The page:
Tax Rates 2019-2020 Year (Residents)

The 2019 financial year starts on 1 July 2019 and ends on 30 June 2020. The financial year for tax purposes for individuals starts on 1st July and ends on 30 June of the following year.

The 2018 Budget announced a number of adjustments to the personal tax rates taking effect in the tax years from 1 July 2018 through to 1 July 2024. The legislation is here.

The modified rates are reflected in the table below (32.5% ceiling lifted from $87,000 to $90,000) and apply for the 4 years from 1 July 2018 to 30 June 2022.

Tax scale 2019-20

Taxable IncomeTax On This Income
 0 to $18,200 Nil
 $18,201 to $37,000 19c for each $1 over $18,200
 $37,001 to $90,000 $3,572 plus 32.5c for each $1 over $37,000
 $90,001 to $180,000 $20,797 plus 37c for each $1 over $90,000
 $180,001 and over $54,097 plus 45c for each $1 over $180,000

The above tables do not include Medicare Levy or the effect of the Low Income Tax Offset (“LITO”) or LMITO. Medicare Levy is applied on a progressive basis if eligible private health insurance cover is not maintained. There are low income and other full or partial Medicare exemptions available. A Medicare Levy Surcharge may also be applicable. A proposed increase in the basic medicare levy has been abandoned – see notes below.

What’s new in 2019-20?

See Budgets 2018 and 2019 for outlines of further measures.

Basic Medicare Levy

A 2017 budget measure providing for an increase in the basic medicare levy by 0.5% – to 2.5% of taxable income to apply from 1 July 2019 has been abandoned by the government.

Foreign residents’ capital gains tax – grandfathered properties come into the net

The 2017 budget measure to deny access to foreign and temporary tax residents to the CGT main residence exemption from 7:30PM (AEST) on 9 May 2017 excludes properties held prior to this date until 30 June 2019.

Low and Middle Income Tax Offset

A Budget 2019 announced measure increases the LMITO values from the 2018-19 year through to 2021-22. The LMITO base amount will increase from $200 to $255; the maximum amount will increase from $530 to $1080. Revised income tests also apply.

LMITO 2018-19 to 2021-22 (subject to legislation)

IncomeOffset
up to $37,000$255
$37,001 to $48,000$255 plus 7.5 cents for each dollar over $37,000
$48,001 to $90,000$1,080
$90,001 to $126,000$1,080 less 3 cents for each dollar over $90,000

As before, the LMITO will be paid in arrears by inclusion in the tax assessment upon tax return lodgement after the end of the financial year.

LMITO 2018-19 to 2021-22 (as currently legislated)

IncomeOffset
up to $37,000$200
$37,001 to $48,000$200 plus 3 cents for each dollar over $37,000
$48,001 to $90,000$530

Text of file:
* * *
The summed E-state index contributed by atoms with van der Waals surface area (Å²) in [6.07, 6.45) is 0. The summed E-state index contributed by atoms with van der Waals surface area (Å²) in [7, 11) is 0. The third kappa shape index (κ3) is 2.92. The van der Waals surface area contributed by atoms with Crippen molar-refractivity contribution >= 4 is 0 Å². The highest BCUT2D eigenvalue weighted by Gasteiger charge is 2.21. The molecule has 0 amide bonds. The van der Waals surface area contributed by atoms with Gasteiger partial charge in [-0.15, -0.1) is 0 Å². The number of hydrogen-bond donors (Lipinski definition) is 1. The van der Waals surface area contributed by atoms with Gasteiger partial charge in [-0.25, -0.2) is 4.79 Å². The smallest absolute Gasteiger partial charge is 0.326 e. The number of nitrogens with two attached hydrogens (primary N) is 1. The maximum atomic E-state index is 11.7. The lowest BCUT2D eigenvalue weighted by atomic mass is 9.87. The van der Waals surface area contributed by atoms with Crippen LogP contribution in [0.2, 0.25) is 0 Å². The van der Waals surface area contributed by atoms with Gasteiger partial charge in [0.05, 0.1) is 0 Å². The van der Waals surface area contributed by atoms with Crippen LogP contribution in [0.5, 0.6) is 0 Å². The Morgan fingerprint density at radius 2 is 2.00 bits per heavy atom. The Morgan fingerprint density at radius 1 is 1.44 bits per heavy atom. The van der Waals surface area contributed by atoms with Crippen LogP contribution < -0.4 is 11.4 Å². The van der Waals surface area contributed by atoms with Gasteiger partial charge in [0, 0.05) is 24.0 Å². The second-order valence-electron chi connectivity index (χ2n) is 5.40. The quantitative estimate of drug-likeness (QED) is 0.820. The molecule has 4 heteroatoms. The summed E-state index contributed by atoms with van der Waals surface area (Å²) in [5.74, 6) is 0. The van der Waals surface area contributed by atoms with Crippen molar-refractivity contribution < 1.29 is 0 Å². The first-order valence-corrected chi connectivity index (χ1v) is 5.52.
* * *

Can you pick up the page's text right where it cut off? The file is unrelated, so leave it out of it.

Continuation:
$90,001 to $125,333$530 less 1.5 cents for each dollar over $90,000

Expansion of taxable payment reporting systems (Budget 2018):

The taxable payments reporting system has been extended from 1 July 2019 to include:

  • security providers and investigation services
  • road freight transport
  • computer system design and related services

The measures for the newly included industries will commence with effect from 1 July 2019, the first financial year report being due by 28 August 2020. Read more here – Taxable Payments Reporting.

‘Cash in hand’ wages not tax deductible  (Budget 2018):

For employer taxpayers – legislation has been approved to limit tax deductions for certain payments for personal services – e.g. wages etc – for which the PAYG withholding tax obligations have not been complied with.

The start date is 1 July 2019.  Read more here.

Extending GST to offshore sellers of hotel accommodation in Australia (Budget 2018):

From 1 July 2019 offshore sellers of hotel accommodation in Australia will be required to calculate their GST turnover in the same way as local sellers. (Currently offshore sellers of Australian hotel accommodation are exempt from including sales of hotel accommodation in their GST turnover).

Sales that occur before 1 July 2019 will not be subject to the measure even if the stay at the hotel occurs after this date.

The unanimous agreement of the States and Territories will be required for the enactment of legislation. See GST matters.

SMSF annual audit moving to 3-yearly cycle

A 2018 budget measure proposes a change to the annual requirement to 3-yearly from 1 July 2019 for SMSFs deemed to have a good compliance record. See SMSF Audits.

Taxing celebrities on income from their fame or image

In a measure which was announced as part of the 2018-19 Budget, the government plans to introduce rules to include all remuneration which is provided for the commercial exploitation of a person’s fame or image in the assessable income of the individual.

This is aimed at high profile individuals such as celebrities, sportspeople, internet personalities and entertainers who currently are able to divert income into arrangements which provide a better tax outcome than would be the case if the earnings were treated as income of the individual.

A consultation paper has been released for comment. The government is seeking to introduce the measures to take effect from 1 July 2019.

Super rules for older Australians

The Treasurer has announced some loosening of super contributions rules for older Australians:

  • From July 1, 2020 Australians aged 65 and 66 will be able to make voluntary superannuation contributions, both concessional and non-concessional, without meeting the Work Test. This will align the Work Test with the eligibility age for the Age Pension.
  • The age limit for spouse contributions will be increased from 69 to 74 years.
  • The age limit for access to the bring-forward arrangements be extended to those aged 65 and 66.

See further: Treasurer’s media release

 

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This page was last modified 2019-04-02